OpenAI, the company behind the AI chatbot ChatGPT, has been notified of a suspected violation of European Union privacy laws by Italy’s data protection authority. This development follows a multi-month investigation into ChatGPT by the Italian authority.
GDPR Compliance Issue
The Italian data protection authority, known as the Garante, raised concerns about OpenAI’s compliance with the General Data Protection Regulation (GDPR) last year. This led to a temporary suspension of ChatGPT in Italy.
The main issues highlighted were the lack of a suitable legal basis for collecting and processing personal data for training ChatGPT’s algorithms and the potential for the AI tool to produce inaccurate information about individuals.
The Legal Basis for Data Processing
One of the critical challenges for OpenAI in the European Union is ensuring that the processing of EU citizens’ data has a valid legal basis.
The GDPR lists six possible legal bases, most of which are not applicable in the context of ChatGPT. OpenAI’s reliance on “legitimate interests” as a legal basis is under scrutiny, as this requires a balance between the company’s interests and the rights and freedoms of individuals whose data is being processed.
Confirmed breaches of the GDPR can attract fines of up to €20 million or up to 4% of global annual turnover. More significantly, data protection authorities can issue orders requiring changes to data processing practices, which could force OpenAI to alter how it operates ChatGPT in the EU.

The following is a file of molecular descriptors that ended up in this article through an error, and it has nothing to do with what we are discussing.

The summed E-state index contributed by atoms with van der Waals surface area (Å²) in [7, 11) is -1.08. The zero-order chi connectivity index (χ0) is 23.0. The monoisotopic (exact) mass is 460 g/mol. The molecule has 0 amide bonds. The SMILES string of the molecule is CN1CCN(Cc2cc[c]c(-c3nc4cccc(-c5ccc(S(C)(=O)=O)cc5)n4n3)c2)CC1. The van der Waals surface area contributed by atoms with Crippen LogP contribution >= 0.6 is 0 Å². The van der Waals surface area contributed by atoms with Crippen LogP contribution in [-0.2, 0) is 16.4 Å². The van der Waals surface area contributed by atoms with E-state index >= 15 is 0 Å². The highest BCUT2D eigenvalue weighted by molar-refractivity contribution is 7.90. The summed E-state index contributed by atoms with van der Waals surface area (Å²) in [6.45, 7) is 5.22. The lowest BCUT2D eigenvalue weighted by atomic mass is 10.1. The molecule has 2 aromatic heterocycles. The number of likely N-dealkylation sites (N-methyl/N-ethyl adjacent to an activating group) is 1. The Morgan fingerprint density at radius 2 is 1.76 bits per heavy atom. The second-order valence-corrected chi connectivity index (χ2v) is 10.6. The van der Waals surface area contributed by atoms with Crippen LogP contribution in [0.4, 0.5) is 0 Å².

OpenAI has been given 30 days to respond to the Garante’s notification and defend against the allegations. The company’s response and subsequent actions will be crucial in determining the future of ChatGPT’s operations in the EU.
This situation highlights the challenges AI companies face in navigating complex data protection laws. The outcome of this case could have significant implications for how AI tools are developed and used in the European Union, particularly concerning personal data processing.
The investigation into ChatGPT by Italy’s data protection authority underscores the importance of GDPR compliance for AI companies operating in the EU.
The case against OpenAI could set a precedent for how data protection laws are applied to AI technologies, emphasizing the need for legal and ethical considerations in AI development.